No, it will not create doughnuts with the same soft texture that cake flour does. I’d suggest waiting until you’re able to go to the store to try this recipe successfully 🙂

  26. #
    Julia Young — March 31, 2022 at 2:18 pm

    Can I make the dough at night and cooked them in the morning? I know you said an hour but will overnight hurt the dough? Thanks

    • #
      Emily — April 1, 2022 at 2:46 pm

      Hi Julia! We haven’t tried that, though other readers have with success 🙂 Let us know how it goes if you give it a try!

  27. #
    Marlene Wilkins — March 30, 2022 at 10:48 pm

    thank you for the recipe. Love sour cream donuts. M

  28. #
    Gloria — March 23, 2022 at 5:40 pm

    These donuts are absolutely amazing. I do have a question though. All of ours split and cracked on the sides instead of the tops. Is there a reason why this happens? Hoping to use this recipe for a donut tower at a wedding but they don’t look great all split on the sides.

    • #
      Emily — March 25, 2022 at 2:49 pm

      hmmm…it sounds like your dough may have been too dry. Do you use a digital scale to measure your ingredients? Or did the unbaked doughnuts sit out for a period of time where they could have formed a dried skin on them, which would have split in the hot oil? I’d love to help troubleshoot through this further, let me know if I can help!

    • #
      Lindsay — May 2, 2022 at 2:47 pm

      Every sour cream old fashioned donut I’ve ever seen sold in a store has splits along the sides. I was surprised to see that this recipe didn’t have them!

  29. #
    Steve — March 13, 2022 at 5:54 pm

    I’ve never made donuts before so I apologize if this question sounds stupid/silly. In the instruction section it says “Pour 2 inches of canola oil into a heavy bottomed pot…” followed by “…Fry on each side about 2 minutes”. I’m a little confused. “Fry on each side…” implies turning them over but if I have 2″ of oil at the bottom of pot and these things are 1/2″ thick to start wouldn’t they fry on both sides in 2″ of oil automagically on their own? At any point should I expect that I’ll need to turn them over during frying or do I just drop them in and leave them alone until they are done?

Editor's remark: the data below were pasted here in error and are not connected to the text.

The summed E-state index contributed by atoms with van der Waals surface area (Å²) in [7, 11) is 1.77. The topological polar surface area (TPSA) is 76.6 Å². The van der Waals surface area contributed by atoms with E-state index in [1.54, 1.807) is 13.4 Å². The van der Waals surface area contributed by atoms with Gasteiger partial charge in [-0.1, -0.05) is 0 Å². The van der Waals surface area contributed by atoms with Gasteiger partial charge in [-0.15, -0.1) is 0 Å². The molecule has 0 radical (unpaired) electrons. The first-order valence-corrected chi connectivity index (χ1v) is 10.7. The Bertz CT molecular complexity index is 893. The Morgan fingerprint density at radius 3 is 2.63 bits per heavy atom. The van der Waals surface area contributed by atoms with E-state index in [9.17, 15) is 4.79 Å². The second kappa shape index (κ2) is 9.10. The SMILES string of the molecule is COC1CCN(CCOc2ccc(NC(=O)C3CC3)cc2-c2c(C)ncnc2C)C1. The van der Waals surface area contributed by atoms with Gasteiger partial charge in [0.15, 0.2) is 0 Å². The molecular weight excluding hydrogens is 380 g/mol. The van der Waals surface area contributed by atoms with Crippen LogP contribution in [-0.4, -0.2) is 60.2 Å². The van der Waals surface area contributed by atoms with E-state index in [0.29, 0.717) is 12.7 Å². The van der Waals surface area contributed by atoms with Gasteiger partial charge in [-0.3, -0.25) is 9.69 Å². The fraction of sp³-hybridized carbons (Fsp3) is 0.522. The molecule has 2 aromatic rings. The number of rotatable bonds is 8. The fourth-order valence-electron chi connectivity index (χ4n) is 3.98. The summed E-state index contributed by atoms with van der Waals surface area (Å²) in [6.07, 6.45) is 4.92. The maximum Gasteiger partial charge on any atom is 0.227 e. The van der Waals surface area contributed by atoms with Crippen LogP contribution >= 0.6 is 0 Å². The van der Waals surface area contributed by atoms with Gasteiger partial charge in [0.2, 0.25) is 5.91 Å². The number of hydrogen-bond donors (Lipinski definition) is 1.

• #
      Emily — March 15, 2022 at 8:09 am

      Hi Steve! These doughnuts will float in the oil as well as puff up just a bit, which is why you need to flip them after two minutes. I hope that helps! Please let me know if you have any other questions 🙂

  30. #
    Dani — March 11, 2022 at 8:08 am

    I live in Italy and woke up with a craving for my favorite pastry in the world, an old-fashioned donut! Just wrapped up making these bad boys. I used whole fat greek yogurt and added a little cream to substitute for the sour cream (not easy to find here). Also I had to used unbleached flour, as someone else mentioned bleached flour is illegal over here. They flavor is good, but the glaze isn’t quite as thick as I like and double dipping was too sweet. I will use a different recipe for the glaze next time. Also I only got 8 donuts from this recipe and for the all the work it took to make them, I would probably double it next time. I shaped the holes into balls instead of leaving them flat because I prefer the appearance.

  31. #
    Bill Kreeger — March 1, 2022 at 9:08 am

    This is a recipe I definitely want to try. I have a New Range that will be delivered in about a month. It has an Air-Fryer and this is something I want to try in it. Any help from you will be greatly appreciated. I’ll gladly provide end results to you.